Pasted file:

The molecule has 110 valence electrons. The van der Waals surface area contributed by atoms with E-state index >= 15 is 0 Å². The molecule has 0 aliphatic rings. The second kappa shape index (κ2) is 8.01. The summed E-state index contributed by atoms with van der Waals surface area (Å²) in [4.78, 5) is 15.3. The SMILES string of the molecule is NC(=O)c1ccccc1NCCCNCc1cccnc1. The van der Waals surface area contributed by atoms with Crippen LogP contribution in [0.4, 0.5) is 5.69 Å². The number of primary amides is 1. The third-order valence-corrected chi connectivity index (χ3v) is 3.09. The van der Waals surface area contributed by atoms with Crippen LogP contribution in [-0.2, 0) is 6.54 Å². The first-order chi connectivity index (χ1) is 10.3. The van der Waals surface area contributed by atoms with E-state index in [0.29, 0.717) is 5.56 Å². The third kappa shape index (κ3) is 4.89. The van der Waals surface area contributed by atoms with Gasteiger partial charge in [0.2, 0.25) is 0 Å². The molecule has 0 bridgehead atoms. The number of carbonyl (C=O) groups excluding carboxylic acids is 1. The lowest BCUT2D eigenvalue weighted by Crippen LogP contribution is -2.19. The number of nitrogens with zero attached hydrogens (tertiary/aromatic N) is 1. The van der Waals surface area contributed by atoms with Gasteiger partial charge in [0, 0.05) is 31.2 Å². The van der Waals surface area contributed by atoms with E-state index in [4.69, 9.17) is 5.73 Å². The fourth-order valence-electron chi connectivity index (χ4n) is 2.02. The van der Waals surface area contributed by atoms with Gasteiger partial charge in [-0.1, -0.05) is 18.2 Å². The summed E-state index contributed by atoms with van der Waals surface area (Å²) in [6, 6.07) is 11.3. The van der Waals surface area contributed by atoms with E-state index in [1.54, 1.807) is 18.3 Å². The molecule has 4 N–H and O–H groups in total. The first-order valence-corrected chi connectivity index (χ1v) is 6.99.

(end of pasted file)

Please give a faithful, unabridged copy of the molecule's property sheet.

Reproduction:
The molecule has 110 valence electrons. The van der Waals surface area contributed by atoms with E-state index >= 15 is 0 Å². The molecule has 0 aliphatic rings. The second kappa shape index (κ2) is 8.01. The summed E-state index contributed by atoms with van der Waals surface area (Å²) in [4.78, 5) is 15.3. The SMILES string of the molecule is NC(=O)c1ccccc1NCCCNCc1cccnc1. The van der Waals surface area contributed by atoms with Crippen LogP contribution in [0.4, 0.5) is 5.69 Å². The number of primary amides is 1. The third-order valence-corrected chi connectivity index (χ3v) is 3.09. The van der Waals surface area contributed by atoms with Crippen LogP contribution in [-0.2, 0) is 6.54 Å². The first-order chi connectivity index (χ1) is 10.3. The van der Waals surface area contributed by atoms with E-state index in [0.29, 0.717) is 5.56 Å². The third kappa shape index (κ3) is 4.89. The van der Waals surface area contributed by atoms with Gasteiger partial charge in [0.2, 0.25) is 0 Å². The molecule has 0 bridgehead atoms. The number of carbonyl (C=O) groups excluding carboxylic acids is 1. The lowest BCUT2D eigenvalue weighted by Crippen LogP contribution is -2.19. The number of nitrogens with zero attached hydrogens (tertiary/aromatic N) is 1. The van der Waals surface area contributed by atoms with Gasteiger partial charge in [0, 0.05) is 31.2 Å². The van der Waals surface area contributed by atoms with E-state index in [4.69, 9.17) is 5.73 Å². The fourth-order valence-electron chi connectivity index (χ4n) is 2.02. The van der Waals surface area contributed by atoms with Gasteiger partial charge in [-0.1, -0.05) is 18.2 Å². The summed E-state index contributed by atoms with van der Waals surface area (Å²) in [6, 6.07) is 11.3. The van der Waals surface area contributed by atoms with E-state index in [1.54, 1.807) is 18.3 Å². The molecule has 4 N–H and O–H groups in total. The first-order valence-corrected chi connectivity index (χ1v) is 6.99.